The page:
10th June 1916
Whilst home Arthur and Dollie have made plans to marry during Arthur’s next leave; he writes from the train, having crossed the channel from Southampton: “… Another 24 hours have passed but time cannot soften the ache in my heart. I cannot yet realise that we are not together … these next three months are a kind of pilgrimage, not of space but of time: where every hour, every minute brings me nearer to the object of my life …”; meanwhile Arthur faces another 4 or 5 hours in the train and 3 hours more travel after that, so he won’t be back in St Amand until the early hours of Whit Sunday.
Arthur to Dollie
In the train near A-, Satur. Aft 5.10pm
… Another 24 hours have passed but time cannot soften the ache in my heart. I cannot yet realise that we are not together … these next three months are a kind of pilgrimage, not of space but of time: where every hour, every minute brings me nearer to the object of my life … God bless you.
Let me give you my news, dear such as it is … It took us about two hours to get to Southampton. I managed to get a tea basket at Basingstoke … At Southampton we went straight on board. It was an awful rotten old tub – a paddle steamer over 30 years old & no accommodation at all. I managed to get hold of the 2nd Engineers cabin with Bernheim & the fellows from the 1st Londons – at a price. As a matter of fact, we all kept on deck, for the sea wasn’t altogether smooth & the atmosphere below was awful! I didn’t feel ill D.G.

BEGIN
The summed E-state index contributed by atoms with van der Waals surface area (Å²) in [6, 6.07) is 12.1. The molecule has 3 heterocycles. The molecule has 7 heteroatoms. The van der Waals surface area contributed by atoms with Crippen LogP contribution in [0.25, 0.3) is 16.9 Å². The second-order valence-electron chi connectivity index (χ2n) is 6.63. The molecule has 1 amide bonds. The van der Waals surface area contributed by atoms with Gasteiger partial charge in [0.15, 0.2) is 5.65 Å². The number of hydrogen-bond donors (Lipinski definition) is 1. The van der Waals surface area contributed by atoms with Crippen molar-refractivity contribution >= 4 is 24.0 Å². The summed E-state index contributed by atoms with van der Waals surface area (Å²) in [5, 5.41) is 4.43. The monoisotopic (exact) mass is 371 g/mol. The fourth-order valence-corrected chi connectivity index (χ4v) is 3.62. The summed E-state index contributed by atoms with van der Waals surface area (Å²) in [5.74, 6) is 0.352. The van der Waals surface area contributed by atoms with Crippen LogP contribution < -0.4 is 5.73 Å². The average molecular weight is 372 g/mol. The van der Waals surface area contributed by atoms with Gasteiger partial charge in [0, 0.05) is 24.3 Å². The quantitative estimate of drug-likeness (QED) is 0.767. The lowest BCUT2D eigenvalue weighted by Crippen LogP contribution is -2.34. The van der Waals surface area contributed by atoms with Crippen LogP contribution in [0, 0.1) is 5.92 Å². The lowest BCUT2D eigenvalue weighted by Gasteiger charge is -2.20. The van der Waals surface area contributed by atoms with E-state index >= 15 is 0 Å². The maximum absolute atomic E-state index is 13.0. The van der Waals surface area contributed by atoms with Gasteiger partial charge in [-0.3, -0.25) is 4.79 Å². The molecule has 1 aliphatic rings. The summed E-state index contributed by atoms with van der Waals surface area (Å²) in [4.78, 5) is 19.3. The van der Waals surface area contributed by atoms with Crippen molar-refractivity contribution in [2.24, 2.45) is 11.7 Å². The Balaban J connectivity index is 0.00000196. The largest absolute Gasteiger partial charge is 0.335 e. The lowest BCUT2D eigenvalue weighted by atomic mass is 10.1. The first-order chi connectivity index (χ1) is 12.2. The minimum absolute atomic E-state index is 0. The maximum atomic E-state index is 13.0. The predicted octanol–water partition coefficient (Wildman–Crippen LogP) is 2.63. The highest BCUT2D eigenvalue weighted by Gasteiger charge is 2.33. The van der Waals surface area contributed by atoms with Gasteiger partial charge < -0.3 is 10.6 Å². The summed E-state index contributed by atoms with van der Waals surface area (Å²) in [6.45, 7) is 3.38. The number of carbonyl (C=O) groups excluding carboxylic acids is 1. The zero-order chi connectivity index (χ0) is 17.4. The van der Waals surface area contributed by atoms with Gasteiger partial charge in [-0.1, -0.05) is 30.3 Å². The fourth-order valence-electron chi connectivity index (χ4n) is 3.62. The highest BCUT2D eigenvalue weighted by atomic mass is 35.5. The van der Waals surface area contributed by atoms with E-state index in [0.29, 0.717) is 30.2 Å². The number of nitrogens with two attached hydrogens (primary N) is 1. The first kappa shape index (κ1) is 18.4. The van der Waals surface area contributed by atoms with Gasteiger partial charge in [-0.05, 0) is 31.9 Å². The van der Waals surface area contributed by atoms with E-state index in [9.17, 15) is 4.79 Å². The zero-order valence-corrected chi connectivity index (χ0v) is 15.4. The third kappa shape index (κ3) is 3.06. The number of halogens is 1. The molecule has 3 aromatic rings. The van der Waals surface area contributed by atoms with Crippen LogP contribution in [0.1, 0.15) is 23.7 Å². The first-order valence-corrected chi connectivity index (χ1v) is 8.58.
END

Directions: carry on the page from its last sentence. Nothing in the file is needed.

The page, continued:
We left about half-past 7 & were in about 3.30 this morning. We got on to the train at once – it was packed – and we’ve been in it ever since. It goes about 10 miles an hour. We stopped off at a place about half-past ten (this is all French time again, dear) & managed to get omelette, hot coffee, bread butter & jam … I ate some of my sandwiches at 4 this morning. We stopped at Amiens for quarter of an hour – but there was not much to be got out of the buffet so I’ve eaten the galantine I brought with me.
I suppose we’ve another 4 or 5 hours in this train; then either the bus for 2 hours & an hours walk or the mess cart. I hope John will have sent the latter – I asked him to. The weather dear was very fine last night. This morning it rained hard & has been showery ever since.
I am longing to hear from you dear … I’m longing for my next leave. I feel so proud & happy that we two are sharing one life together, always one, never to be separated. Be of good heart, little one, much that is hard, much that is difficult will crop up. Know that though I’m away, I’m really with you…